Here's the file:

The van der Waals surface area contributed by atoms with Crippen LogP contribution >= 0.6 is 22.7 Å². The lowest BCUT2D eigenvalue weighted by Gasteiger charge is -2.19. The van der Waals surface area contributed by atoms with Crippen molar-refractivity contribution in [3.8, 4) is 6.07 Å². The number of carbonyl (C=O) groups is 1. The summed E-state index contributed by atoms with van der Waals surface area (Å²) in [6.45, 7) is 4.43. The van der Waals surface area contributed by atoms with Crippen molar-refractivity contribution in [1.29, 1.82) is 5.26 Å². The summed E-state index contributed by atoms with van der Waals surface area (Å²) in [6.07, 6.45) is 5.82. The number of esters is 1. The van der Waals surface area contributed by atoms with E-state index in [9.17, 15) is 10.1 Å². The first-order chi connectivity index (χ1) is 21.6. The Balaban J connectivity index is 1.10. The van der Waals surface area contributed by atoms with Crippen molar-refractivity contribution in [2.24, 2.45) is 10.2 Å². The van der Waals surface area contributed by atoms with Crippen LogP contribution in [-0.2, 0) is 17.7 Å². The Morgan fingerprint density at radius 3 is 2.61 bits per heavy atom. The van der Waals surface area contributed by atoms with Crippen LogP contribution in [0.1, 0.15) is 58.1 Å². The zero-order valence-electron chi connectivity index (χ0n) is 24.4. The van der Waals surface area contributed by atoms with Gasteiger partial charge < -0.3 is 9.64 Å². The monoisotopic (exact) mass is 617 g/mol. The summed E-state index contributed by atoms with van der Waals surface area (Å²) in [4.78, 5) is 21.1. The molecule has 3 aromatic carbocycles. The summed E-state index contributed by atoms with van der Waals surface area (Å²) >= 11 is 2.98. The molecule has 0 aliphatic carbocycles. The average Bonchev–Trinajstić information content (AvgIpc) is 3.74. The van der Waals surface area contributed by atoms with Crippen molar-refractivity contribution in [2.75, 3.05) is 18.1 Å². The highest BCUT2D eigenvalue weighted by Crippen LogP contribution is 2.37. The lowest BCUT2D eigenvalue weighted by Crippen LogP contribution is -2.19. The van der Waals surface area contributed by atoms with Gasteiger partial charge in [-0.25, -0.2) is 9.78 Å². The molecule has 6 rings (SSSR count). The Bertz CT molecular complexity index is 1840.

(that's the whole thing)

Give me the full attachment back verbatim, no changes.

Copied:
The van der Waals surface area contributed by atoms with Crippen LogP contribution >= 0.6 is 22.7 Å². The lowest BCUT2D eigenvalue weighted by Gasteiger charge is -2.19. The van der Waals surface area contributed by atoms with Crippen molar-refractivity contribution in [3.8, 4) is 6.07 Å². The number of carbonyl (C=O) groups is 1. The summed E-state index contributed by atoms with van der Waals surface area (Å²) in [6.45, 7) is 4.43. The van der Waals surface area contributed by atoms with Crippen molar-refractivity contribution in [1.29, 1.82) is 5.26 Å². The summed E-state index contributed by atoms with van der Waals surface area (Å²) in [6.07, 6.45) is 5.82. The number of esters is 1. The van der Waals surface area contributed by atoms with E-state index in [9.17, 15) is 10.1 Å². The first-order chi connectivity index (χ1) is 21.6. The Balaban J connectivity index is 1.10. The van der Waals surface area contributed by atoms with Crippen molar-refractivity contribution in [2.24, 2.45) is 10.2 Å². The van der Waals surface area contributed by atoms with Crippen LogP contribution in [-0.2, 0) is 17.7 Å². The Morgan fingerprint density at radius 3 is 2.61 bits per heavy atom. The van der Waals surface area contributed by atoms with Crippen LogP contribution in [0.1, 0.15) is 58.1 Å². The zero-order valence-electron chi connectivity index (χ0n) is 24.4. The van der Waals surface area contributed by atoms with Gasteiger partial charge < -0.3 is 9.64 Å². The monoisotopic (exact) mass is 617 g/mol. The summed E-state index contributed by atoms with van der Waals surface area (Å²) in [4.78, 5) is 21.1. The molecule has 3 aromatic carbocycles. The summed E-state index contributed by atoms with van der Waals surface area (Å²) >= 11 is 2.98. The molecule has 0 aliphatic carbocycles. The average Bonchev–Trinajstić information content (AvgIpc) is 3.74. The van der Waals surface area contributed by atoms with Crippen molar-refractivity contribution in [2.75, 3.05) is 18.1 Å². The highest BCUT2D eigenvalue weighted by Crippen LogP contribution is 2.37. The lowest BCUT2D eigenvalue weighted by Crippen LogP contribution is -2.19. The van der Waals surface area contributed by atoms with Gasteiger partial charge in [-0.25, -0.2) is 9.78 Å². The molecule has 6 rings (SSSR count). The Bertz CT molecular complexity index is 1840.